Getting the feedback you need

Feedback. It’s a prickly issue for writers. We both want it and fear it. It makes us nervous, fearful, tired, annoyed, cheered – sometimes all of these things in one essay/paper/chapter. One of the most helpful things I learned during my PhD was how to ask for feedback – the feedback I needed. This post addresses asking for the feedback you need, even if it isn’t always the feedback you want.

Feedback we need is not always feedback we want, in the sense that often we don’t want to do another tough round of revisions and rewriting and more thinking, because we want to move on to the next thing, or because we are tired, or because the PhD is only one of many things demanding our time and attention. But, more often than not, we need to do this work, and so we need feedback that helps us to achieve this. I am not sure it is possible to always have your needs and wants be the same when it comes to feedback, but the more you go into the scary space of asking for provocative, thoughtful and critical feedback and work with it to have it feed forward into your further writing, reading and thinking, the more you want to get that kind of feedback.

It is so important to work out what kind of feedback you really need and to look for it. PhD students cannot simply wait for the right kinds of feedback to find them, and for supervisors to know what kinds of feedback they are looking for at different points in the process. My supervisor encouraged me to be very directive about what kind of feedback I wanted. I am aware that many supervisors will not do that expressly (or otherwise) but rather than just sending writing and asking broadly what they think, why not suggest to your supervisor when you send them your writing that they focus on specific things, like the coherence of your text, or whether it addresses the research questions, or whether you have read the right kinds of sources for a particular argument you are making. As a new supervisor myself, I think it would be helpful if my student helped me navigate her thinking and writing like this. Supervisors are busy too, and you are often not their only student or task – giving them polite but clear requests for particular kinds of help could well be helpful for them as well as for you.

Asking for specific feedback requires being quite conscious of what you are writing, what you have been thinking about and also struggling with, and what you might need in order to keep moving forward. Making ‘meta-notes’ as you write, either in writing or just in your head, is quite helpful when it comes to then sending that email or having that conversation. These are some of my ‘meta-notes’ on the kinds of feedback I thought I needed on just three stages of my process. This may be helpful if you are battling to put what you need/want from your supervisor into words, and can hopefully help you generate other questions of your own:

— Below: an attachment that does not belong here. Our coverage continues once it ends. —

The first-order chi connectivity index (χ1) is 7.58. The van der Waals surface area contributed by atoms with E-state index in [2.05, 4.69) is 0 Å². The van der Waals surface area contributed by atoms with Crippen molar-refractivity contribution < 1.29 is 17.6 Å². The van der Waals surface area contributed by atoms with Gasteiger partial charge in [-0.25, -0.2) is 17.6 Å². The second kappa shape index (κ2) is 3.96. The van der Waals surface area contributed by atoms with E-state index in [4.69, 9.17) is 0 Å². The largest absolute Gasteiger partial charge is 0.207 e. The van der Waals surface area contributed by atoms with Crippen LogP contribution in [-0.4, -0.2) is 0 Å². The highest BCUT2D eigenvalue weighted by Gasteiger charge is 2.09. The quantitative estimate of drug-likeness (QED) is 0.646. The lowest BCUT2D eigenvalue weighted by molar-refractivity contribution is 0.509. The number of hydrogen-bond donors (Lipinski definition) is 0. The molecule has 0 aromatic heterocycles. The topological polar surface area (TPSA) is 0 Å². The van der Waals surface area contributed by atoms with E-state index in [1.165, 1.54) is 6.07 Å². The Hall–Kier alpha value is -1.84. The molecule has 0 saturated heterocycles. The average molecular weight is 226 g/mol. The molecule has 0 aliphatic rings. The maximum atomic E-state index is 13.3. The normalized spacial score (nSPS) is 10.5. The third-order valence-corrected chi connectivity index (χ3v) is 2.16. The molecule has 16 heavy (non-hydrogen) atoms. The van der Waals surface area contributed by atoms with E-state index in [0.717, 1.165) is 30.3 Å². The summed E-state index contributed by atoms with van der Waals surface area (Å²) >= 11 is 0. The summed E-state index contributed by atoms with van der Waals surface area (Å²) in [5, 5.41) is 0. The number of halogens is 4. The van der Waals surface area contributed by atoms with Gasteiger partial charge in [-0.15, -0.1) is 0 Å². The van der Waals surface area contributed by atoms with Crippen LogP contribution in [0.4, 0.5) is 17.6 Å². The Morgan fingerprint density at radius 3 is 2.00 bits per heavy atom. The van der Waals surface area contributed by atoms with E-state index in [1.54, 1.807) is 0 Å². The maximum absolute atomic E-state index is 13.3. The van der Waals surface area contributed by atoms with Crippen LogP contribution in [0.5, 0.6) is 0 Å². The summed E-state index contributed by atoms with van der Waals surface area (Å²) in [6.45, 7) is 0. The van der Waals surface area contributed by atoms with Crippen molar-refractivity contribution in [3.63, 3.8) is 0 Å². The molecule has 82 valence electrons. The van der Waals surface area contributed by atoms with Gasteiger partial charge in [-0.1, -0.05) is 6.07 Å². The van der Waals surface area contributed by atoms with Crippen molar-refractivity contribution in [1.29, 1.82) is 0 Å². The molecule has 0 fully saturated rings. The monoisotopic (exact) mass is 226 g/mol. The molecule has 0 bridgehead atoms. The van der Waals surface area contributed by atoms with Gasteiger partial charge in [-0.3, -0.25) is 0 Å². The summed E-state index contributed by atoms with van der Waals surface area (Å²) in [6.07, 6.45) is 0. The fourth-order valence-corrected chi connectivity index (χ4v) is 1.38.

Early stages – pre-proposal reading and chunks of writing: ‘Are my research questions valid? Am I addressing them with what I am reading and thinking about? Is this just one PhD or have I got too much here? How could I edit this down if I am trying to do three PhDs in one? What else could/should I be reading?’ 

Proposal writing process: ‘Are my research questions clear, and viable? Is the focus and rationale for this research clear to the reader? Does my proposed conceptual framework hang together and make sense? Does it ‘match’ my research questions. unit of analysis and focus? Is the literature review section where I explain the field I am contributing to well-constructed – can you see the gap my research speaks into? Do my methods seems reasonable; is there a methodology rather than just a list of data and methods of generating it? Are there any glaring errors, like missing references and typos I need to correct?’

Chapter 1 – literature review/conceptual framework: ‘Is this just a collection of things I’ve read or can you hear my voice? How can I make my own stance and voice clearer here? Have I read the field accurately – are there any gaps I need to fill in my reading? Have I explained the way I am using the theory to create a framework for the study clearly – do you see what I am doing and why I have chosen this theoretical framework? Does it connect with my research questions? Are there gaps and where? How would you suggest that I try to address the gaps and revise this chapter?